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International Journal of Polymer Science
Volume 2015 (2015), Article ID 187961, 15 pages
Research Article

Synthesis and Characterization of Chemically Cross-Linked Acrylic Acid/Gelatin Hydrogels: Effect of pH and Composition on Swelling and Drug Release

1Faculty of Pharmacy, Bahauddin Zakariya University, Multan 60800, Pakistan
2Department of Pharmaceutical Sciences, COMSATS Institute of Information Technology, Abbottabad 22010, Pakistan

Received 13 February 2015; Revised 19 April 2015; Accepted 19 May 2015

Academic Editor: Xingxun Liu

Copyright © 2015 Syed Majid Hanif Bukhari et al. This is an open access article distributed under the Creative Commons Attribution License, which permits unrestricted use, distribution, and reproduction in any medium, provided the original work is properly cited.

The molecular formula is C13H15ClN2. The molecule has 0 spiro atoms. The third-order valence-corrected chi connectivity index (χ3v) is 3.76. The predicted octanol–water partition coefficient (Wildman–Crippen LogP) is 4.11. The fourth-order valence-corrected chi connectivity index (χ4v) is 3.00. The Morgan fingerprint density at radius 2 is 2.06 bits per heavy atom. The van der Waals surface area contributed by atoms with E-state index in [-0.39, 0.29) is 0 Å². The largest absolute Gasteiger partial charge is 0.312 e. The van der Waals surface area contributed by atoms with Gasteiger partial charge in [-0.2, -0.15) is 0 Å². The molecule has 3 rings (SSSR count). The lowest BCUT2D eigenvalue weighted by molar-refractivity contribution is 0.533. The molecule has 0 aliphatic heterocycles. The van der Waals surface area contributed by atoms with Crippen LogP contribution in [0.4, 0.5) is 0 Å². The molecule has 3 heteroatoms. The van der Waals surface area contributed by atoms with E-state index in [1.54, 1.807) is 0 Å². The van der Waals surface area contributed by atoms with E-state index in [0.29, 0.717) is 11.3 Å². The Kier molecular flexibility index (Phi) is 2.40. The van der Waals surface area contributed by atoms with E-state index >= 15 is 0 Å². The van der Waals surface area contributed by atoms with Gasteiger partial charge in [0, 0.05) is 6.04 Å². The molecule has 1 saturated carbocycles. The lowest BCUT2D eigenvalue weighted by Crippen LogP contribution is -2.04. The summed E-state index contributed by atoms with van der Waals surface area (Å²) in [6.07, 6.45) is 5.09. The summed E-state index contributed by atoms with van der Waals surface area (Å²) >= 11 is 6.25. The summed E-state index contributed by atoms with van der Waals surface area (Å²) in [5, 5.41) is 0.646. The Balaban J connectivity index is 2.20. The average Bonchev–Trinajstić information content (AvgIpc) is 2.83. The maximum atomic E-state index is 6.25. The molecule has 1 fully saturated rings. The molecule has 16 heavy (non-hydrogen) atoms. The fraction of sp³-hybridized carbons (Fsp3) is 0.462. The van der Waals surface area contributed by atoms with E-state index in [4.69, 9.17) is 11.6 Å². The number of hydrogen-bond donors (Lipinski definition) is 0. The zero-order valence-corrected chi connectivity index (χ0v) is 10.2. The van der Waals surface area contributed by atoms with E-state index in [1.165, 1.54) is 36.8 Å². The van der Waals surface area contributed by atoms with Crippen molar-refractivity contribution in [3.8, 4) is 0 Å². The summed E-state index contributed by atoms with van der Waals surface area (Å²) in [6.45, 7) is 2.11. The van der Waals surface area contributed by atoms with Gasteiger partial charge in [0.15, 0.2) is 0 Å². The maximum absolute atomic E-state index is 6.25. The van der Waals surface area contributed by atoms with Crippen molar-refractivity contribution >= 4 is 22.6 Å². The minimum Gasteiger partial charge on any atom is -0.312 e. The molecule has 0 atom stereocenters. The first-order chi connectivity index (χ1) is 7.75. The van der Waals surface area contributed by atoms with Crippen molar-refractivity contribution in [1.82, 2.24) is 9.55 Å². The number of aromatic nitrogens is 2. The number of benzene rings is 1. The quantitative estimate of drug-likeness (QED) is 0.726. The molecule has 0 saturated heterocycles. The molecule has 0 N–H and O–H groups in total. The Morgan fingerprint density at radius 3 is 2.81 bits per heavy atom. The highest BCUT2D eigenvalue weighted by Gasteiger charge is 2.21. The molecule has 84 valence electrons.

This present work was aimed at synthesizing pH-sensitive cross-linked AA/Gelatin hydrogels by free radical polymerization. Ammonium persulfate and ethylene glycol dimethacrylate (EGDMA) were used as initiator and as cross-linking agent, respectively. Different feed ratios of acrylic acid, gelatin, and EGDMA were used to investigate the effect of monomer, polymer, and degree of cross-linking on swelling and release pattern of the model drug. The swelling behavior of the hydrogel samples was studied in 0.05 M USP phosphate buffer solutions of various pH values pH 1.2, pH 5.5, pH 6.5, and pH 7.5. The prepared samples were evaluated for porosity and sol-gel fraction analysis. Pheniramine maleate used for allergy treatment was loaded as model drug in selected samples. The release study of the drug was investigated in 0.05 M USP phosphate buffer of varying pH values (1.2, 5.5, and 7.5) for 12 hrs. The release data was fitted to various kinetic models to study the release mechanism. Hydrogels were characterized by Fourier transformed infrared (FTIR) spectroscopy which confirmed formation of structure. Surface morphology of unloaded and loaded samples was studied by surface electron microscopy (SEM), which confirmed the distribution of model drug in the gel network.